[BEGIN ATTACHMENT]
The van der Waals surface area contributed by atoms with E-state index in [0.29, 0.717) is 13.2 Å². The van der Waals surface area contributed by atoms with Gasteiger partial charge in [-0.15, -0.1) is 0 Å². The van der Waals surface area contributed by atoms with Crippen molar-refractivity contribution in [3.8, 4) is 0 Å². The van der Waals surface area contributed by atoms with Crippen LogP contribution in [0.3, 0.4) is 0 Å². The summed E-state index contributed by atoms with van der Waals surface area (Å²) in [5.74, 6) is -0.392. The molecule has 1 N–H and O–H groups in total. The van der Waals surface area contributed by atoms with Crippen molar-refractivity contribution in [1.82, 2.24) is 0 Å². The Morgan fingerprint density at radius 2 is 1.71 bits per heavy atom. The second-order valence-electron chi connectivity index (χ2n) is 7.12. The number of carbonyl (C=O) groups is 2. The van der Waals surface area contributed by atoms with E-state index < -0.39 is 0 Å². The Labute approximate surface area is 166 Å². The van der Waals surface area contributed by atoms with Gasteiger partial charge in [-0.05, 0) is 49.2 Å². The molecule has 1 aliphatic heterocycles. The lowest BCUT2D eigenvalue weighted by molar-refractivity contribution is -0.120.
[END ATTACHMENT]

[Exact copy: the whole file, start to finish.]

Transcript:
The van der Waals surface area contributed by atoms with E-state index in [0.29, 0.717) is 13.2 Å². The van der Waals surface area contributed by atoms with Gasteiger partial charge in [-0.15, -0.1) is 0 Å². The van der Waals surface area contributed by atoms with Crippen molar-refractivity contribution in [3.8, 4) is 0 Å². The van der Waals surface area contributed by atoms with Crippen LogP contribution in [0.3, 0.4) is 0 Å². The summed E-state index contributed by atoms with van der Waals surface area (Å²) in [5.74, 6) is -0.392. The molecule has 1 N–H and O–H groups in total. The van der Waals surface area contributed by atoms with Crippen molar-refractivity contribution in [1.82, 2.24) is 0 Å². The Morgan fingerprint density at radius 2 is 1.71 bits per heavy atom. The second-order valence-electron chi connectivity index (χ2n) is 7.12. The number of carbonyl (C=O) groups is 2. The van der Waals surface area contributed by atoms with E-state index < -0.39 is 0 Å². The Labute approximate surface area is 166 Å². The van der Waals surface area contributed by atoms with Gasteiger partial charge in [-0.05, 0) is 49.2 Å². The molecule has 1 aliphatic heterocycles. The lowest BCUT2D eigenvalue weighted by molar-refractivity contribution is -0.120.